Abandoned Mine Lands
The Bureau of Land Management’s Abandoned Mine Lands (AML) program enhances public safety and improves water quality by reducing or eliminating the effects of past hardrock mining in the western United States.
BLM maintains an inventory of known abandoned mine lands on public lands. Most of the sites are abandoned hardrock mines. As of January 10, 2013, the inventory contained nearly 39,000 sites and 76,600 features. Approximately 23% of the sites have either been remediated, have reclamation actions planned or underway, or do not require further action. The remaining 77% require further investigation and/or remediation. The BLM and its partners are working on sharing and displaying AML spatial data within a National Mine Land Inventory. Go to www.geocommunicator.gov to view spatial data.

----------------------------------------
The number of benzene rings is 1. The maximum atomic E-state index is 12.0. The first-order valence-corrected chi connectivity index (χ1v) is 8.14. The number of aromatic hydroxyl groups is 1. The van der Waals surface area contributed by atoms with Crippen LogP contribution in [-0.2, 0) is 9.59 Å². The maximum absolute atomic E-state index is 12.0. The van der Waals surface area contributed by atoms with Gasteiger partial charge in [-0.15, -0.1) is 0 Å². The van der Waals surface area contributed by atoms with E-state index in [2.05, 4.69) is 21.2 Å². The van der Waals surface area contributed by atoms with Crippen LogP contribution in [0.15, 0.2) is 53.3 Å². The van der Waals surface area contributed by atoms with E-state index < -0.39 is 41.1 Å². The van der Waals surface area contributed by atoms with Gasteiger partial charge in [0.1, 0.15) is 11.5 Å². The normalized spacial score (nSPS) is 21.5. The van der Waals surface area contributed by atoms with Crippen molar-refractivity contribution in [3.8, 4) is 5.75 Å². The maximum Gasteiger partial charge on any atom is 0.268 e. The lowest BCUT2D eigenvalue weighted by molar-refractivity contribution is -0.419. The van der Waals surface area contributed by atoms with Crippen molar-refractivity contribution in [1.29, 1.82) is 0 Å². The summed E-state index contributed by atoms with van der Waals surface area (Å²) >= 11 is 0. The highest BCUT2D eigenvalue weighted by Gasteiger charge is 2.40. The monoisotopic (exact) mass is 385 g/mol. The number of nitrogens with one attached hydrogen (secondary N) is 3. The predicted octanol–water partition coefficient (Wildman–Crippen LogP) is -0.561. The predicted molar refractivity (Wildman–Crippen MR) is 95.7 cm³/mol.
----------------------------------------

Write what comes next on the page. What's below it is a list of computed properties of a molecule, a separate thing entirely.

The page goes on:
BLM and its “Cooperative Conservation” partners mitigate hazards to protect public health and safety, and restore watersheds for resources, recreation, fish, and wildlife. The AML program helps restore the environment and improve safety for visitors and users of public lands.
Within the BLM, the AML program coordinates projects with the BLM's Hazardous Materials Management program. Many AML sites have hazardous material features that need to be remediated.
Check out the AML program's At-A-Glance factsheet. The factsheet provides a light overview of the program and our accomplishments.